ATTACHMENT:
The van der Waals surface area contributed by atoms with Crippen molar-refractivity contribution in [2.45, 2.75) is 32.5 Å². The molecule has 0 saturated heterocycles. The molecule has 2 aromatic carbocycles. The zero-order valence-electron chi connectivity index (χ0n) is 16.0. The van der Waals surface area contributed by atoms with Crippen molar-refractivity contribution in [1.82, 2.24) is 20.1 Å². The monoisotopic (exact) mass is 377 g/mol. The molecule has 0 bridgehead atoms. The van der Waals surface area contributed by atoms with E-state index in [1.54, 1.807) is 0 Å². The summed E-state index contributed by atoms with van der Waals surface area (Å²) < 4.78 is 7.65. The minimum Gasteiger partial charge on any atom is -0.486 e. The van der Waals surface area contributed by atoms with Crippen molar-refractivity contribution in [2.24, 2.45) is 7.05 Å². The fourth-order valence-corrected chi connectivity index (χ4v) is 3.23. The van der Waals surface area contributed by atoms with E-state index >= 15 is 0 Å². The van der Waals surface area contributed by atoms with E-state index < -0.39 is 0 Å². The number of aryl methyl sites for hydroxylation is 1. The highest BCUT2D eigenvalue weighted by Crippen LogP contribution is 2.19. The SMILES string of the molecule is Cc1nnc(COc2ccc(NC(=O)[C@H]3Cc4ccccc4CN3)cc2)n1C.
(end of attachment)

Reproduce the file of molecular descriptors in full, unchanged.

The van der Waals surface area contributed by atoms with Crippen molar-refractivity contribution in [2.45, 2.75) is 32.5 Å². The molecule has 0 saturated heterocycles. The molecule has 2 aromatic carbocycles. The zero-order valence-electron chi connectivity index (χ0n) is 16.0. The van der Waals surface area contributed by atoms with Crippen molar-refractivity contribution in [1.82, 2.24) is 20.1 Å². The monoisotopic (exact) mass is 377 g/mol. The molecule has 0 bridgehead atoms. The van der Waals surface area contributed by atoms with E-state index in [1.54, 1.807) is 0 Å². The summed E-state index contributed by atoms with van der Waals surface area (Å²) < 4.78 is 7.65. The minimum Gasteiger partial charge on any atom is -0.486 e. The van der Waals surface area contributed by atoms with Crippen molar-refractivity contribution in [2.24, 2.45) is 7.05 Å². The fourth-order valence-corrected chi connectivity index (χ4v) is 3.23. The van der Waals surface area contributed by atoms with E-state index >= 15 is 0 Å². The van der Waals surface area contributed by atoms with E-state index < -0.39 is 0 Å². The number of aryl methyl sites for hydroxylation is 1. The highest BCUT2D eigenvalue weighted by Crippen LogP contribution is 2.19. The SMILES string of the molecule is Cc1nnc(COc2ccc(NC(=O)[C@H]3Cc4ccccc4CN3)cc2)n1C.